Being creative

being creative is good for our mental wellbeing

We need mental space to be creative

As a child, I was bored often. This boredom led me to go and design a Lego vehicle paint a picture, or go and create “The Teddy Times” newspaper for my local friends. In short, having time on my hands led me to fill it with wonderful creative things.

Now, we spend time on our phones. A recent TED talk highlighted that without that downtime, we are becoming less creative.

This lack of creativity could be a problem in the future – where are our entrepreneurs?

This addiction to our mobile phones has shown up time and again with kids, I see approaching their exams. One young guy, in particular, was responding to every bing, bong, and chirrup on his laptop or phone making it difficult to concentrate on his revision.

Manoush Zomorodi spoke to several neuroscientists who said that every time we switch attention our brains use energy. It often fools us to keep watching stuff late into the night. It upsets the quality of sleep. In short, it’s exhausting our brains, making us dumber.

How we enhanced creative processes in the past

Over the years I have looked into the ways engineers and artists have come up with ways of setting off that creativity. Consequently, it’s when our brains have nothing to do that they kick off into daydream mode and then the magic begins.

Salvadore Dali would have his favourite chair where he would relax and let himself go almost to sleep to allow his mind to wander and create. By holding a set of keys over a metal plate, he made sure he didn’t fall asleep. As soon as he nodded off, those keys would wake him, he’d make a note of what he had seen and start all over again.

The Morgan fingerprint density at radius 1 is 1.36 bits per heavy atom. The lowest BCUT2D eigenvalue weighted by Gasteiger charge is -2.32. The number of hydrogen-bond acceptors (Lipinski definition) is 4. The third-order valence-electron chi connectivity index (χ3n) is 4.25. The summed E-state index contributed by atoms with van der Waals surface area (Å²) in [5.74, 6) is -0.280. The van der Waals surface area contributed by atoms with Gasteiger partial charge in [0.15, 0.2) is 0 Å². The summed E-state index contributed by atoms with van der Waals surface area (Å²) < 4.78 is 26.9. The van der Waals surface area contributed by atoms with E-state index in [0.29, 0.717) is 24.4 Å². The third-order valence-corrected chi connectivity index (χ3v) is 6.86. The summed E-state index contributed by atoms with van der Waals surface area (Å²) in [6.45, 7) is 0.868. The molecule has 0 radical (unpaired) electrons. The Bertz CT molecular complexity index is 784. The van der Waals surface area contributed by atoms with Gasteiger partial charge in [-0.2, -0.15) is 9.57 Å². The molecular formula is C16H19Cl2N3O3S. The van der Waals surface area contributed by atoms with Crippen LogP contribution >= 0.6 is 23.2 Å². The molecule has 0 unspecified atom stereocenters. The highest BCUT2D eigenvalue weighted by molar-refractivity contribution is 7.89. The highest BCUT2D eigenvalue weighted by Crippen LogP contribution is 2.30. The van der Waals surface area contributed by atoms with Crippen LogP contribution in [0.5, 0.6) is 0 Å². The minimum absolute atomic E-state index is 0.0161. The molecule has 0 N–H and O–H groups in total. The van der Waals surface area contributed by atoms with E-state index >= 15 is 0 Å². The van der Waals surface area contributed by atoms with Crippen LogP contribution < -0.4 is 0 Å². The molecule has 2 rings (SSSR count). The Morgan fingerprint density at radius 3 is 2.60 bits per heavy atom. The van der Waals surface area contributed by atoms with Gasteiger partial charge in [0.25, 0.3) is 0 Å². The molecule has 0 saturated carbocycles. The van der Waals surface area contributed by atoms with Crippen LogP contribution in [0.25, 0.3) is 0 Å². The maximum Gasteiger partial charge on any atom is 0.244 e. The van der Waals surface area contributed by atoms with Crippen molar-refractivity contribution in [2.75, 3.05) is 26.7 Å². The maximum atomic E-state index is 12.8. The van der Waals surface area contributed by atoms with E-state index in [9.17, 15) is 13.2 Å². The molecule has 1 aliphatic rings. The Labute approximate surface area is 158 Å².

Often I hear how people lack time to just sit and stare, but I have always come up with my best ideas lying in the bath. Edison, I read used to go off fishing on rainy days. The sound of the rain hitting the umbrella is similar to white noise or the sound of the sea and allows the brain to go into this focused state of attention. It moves from producing Beta waves to Alpha, and it’s in Alpha we are creative.

In meditation too we go from Alpha to Theta between 3 – 8 Hz. We lose the sense of our bodies and can easily fall asleep. However, it is the passage between wakefulness and sleep. During this time we can dream, we often see vivid imagery and it’s where we can create ideas.

Believe it or not, hypnosis does the same. Using self-hypnosis will allow you to get into that state and help you solve problems. It can delve deep into your subconscious mind to bring back ideas and understandings. It can sort through memories and give you “A-Ha!” moments.